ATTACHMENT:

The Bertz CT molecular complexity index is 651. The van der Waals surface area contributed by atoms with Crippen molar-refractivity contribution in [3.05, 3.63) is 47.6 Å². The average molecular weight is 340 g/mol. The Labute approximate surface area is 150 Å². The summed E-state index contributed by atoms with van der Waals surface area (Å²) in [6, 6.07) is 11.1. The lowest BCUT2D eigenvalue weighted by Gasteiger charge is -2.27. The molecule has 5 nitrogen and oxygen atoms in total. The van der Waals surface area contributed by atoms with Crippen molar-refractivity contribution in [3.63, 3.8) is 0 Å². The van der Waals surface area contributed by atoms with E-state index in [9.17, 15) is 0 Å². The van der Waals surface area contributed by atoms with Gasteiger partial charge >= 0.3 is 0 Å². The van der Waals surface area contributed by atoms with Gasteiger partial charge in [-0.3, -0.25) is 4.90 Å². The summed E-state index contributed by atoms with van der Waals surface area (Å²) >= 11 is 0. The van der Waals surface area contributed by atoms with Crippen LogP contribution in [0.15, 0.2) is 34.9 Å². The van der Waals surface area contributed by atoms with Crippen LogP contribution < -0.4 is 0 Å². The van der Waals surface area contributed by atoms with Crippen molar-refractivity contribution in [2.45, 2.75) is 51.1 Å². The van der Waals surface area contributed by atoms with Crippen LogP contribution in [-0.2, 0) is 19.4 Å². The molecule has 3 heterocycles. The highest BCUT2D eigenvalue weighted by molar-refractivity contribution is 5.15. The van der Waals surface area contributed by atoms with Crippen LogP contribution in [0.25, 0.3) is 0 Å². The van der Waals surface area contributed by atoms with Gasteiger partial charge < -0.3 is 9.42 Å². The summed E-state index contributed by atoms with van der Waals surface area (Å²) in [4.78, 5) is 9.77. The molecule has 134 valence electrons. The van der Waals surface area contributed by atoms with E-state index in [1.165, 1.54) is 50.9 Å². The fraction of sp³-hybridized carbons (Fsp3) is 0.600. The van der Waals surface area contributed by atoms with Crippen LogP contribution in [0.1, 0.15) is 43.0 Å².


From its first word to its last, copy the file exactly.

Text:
The Bertz CT molecular complexity index is 651. The van der Waals surface area contributed by atoms with Crippen molar-refractivity contribution in [3.05, 3.63) is 47.6 Å². The average molecular weight is 340 g/mol. The Labute approximate surface area is 150 Å². The summed E-state index contributed by atoms with van der Waals surface area (Å²) in [6, 6.07) is 11.1. The lowest BCUT2D eigenvalue weighted by Gasteiger charge is -2.27. The molecule has 5 nitrogen and oxygen atoms in total. The van der Waals surface area contributed by atoms with Crippen molar-refractivity contribution in [3.63, 3.8) is 0 Å². The van der Waals surface area contributed by atoms with E-state index in [9.17, 15) is 0 Å². The van der Waals surface area contributed by atoms with Gasteiger partial charge >= 0.3 is 0 Å². The van der Waals surface area contributed by atoms with Gasteiger partial charge in [-0.3, -0.25) is 4.90 Å². The summed E-state index contributed by atoms with van der Waals surface area (Å²) >= 11 is 0. The van der Waals surface area contributed by atoms with Crippen LogP contribution in [0.15, 0.2) is 34.9 Å². The van der Waals surface area contributed by atoms with Crippen LogP contribution < -0.4 is 0 Å². The van der Waals surface area contributed by atoms with Crippen molar-refractivity contribution in [2.45, 2.75) is 51.1 Å². The van der Waals surface area contributed by atoms with Crippen LogP contribution in [-0.2, 0) is 19.4 Å². The molecule has 3 heterocycles. The highest BCUT2D eigenvalue weighted by molar-refractivity contribution is 5.15. The van der Waals surface area contributed by atoms with Crippen LogP contribution in [0.25, 0.3) is 0 Å². The van der Waals surface area contributed by atoms with Gasteiger partial charge < -0.3 is 9.42 Å². The summed E-state index contributed by atoms with van der Waals surface area (Å²) in [4.78, 5) is 9.77. The molecule has 134 valence electrons. The van der Waals surface area contributed by atoms with E-state index in [1.165, 1.54) is 50.9 Å². The fraction of sp³-hybridized carbons (Fsp3) is 0.600. The van der Waals surface area contributed by atoms with Crippen LogP contribution in [0.1, 0.15) is 43.0 Å².